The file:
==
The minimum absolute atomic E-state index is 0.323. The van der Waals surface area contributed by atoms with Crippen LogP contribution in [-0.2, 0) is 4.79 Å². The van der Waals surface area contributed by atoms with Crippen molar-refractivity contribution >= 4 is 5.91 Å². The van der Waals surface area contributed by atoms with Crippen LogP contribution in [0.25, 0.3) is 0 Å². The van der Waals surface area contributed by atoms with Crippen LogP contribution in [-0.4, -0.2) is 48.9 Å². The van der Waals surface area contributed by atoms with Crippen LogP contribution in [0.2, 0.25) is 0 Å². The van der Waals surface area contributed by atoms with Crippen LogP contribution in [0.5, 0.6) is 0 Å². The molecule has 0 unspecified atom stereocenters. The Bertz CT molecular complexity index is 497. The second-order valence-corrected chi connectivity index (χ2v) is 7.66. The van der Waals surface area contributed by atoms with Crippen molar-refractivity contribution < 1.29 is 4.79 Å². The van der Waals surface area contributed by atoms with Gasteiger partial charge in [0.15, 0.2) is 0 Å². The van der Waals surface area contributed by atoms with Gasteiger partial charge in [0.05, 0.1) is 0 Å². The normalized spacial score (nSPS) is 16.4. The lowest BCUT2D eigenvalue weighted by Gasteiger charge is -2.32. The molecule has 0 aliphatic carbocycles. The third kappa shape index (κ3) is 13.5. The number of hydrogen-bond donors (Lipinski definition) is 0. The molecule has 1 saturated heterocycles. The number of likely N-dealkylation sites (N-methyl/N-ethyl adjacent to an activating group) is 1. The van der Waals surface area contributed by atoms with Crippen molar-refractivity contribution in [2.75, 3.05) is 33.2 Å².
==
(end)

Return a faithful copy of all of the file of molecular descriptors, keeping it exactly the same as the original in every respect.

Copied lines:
The minimum absolute atomic E-state index is 0.323. The van der Waals surface area contributed by atoms with Crippen LogP contribution in [-0.2, 0) is 4.79 Å². The van der Waals surface area contributed by atoms with Crippen molar-refractivity contribution >= 4 is 5.91 Å². The van der Waals surface area contributed by atoms with Crippen LogP contribution in [0.25, 0.3) is 0 Å². The van der Waals surface area contributed by atoms with Crippen LogP contribution in [-0.4, -0.2) is 48.9 Å². The van der Waals surface area contributed by atoms with Crippen LogP contribution in [0.2, 0.25) is 0 Å². The van der Waals surface area contributed by atoms with Crippen LogP contribution in [0.5, 0.6) is 0 Å². The molecule has 0 unspecified atom stereocenters. The Bertz CT molecular complexity index is 497. The second-order valence-corrected chi connectivity index (χ2v) is 7.66. The van der Waals surface area contributed by atoms with Crippen molar-refractivity contribution < 1.29 is 4.79 Å². The van der Waals surface area contributed by atoms with Gasteiger partial charge in [0.15, 0.2) is 0 Å². The van der Waals surface area contributed by atoms with Gasteiger partial charge in [0.05, 0.1) is 0 Å². The normalized spacial score (nSPS) is 16.4. The lowest BCUT2D eigenvalue weighted by Gasteiger charge is -2.32. The molecule has 0 aliphatic carbocycles. The third kappa shape index (κ3) is 13.5. The number of hydrogen-bond donors (Lipinski definition) is 0. The molecule has 1 saturated heterocycles. The number of likely N-dealkylation sites (N-methyl/N-ethyl adjacent to an activating group) is 1. The van der Waals surface area contributed by atoms with Crippen molar-refractivity contribution in [2.75, 3.05) is 33.2 Å².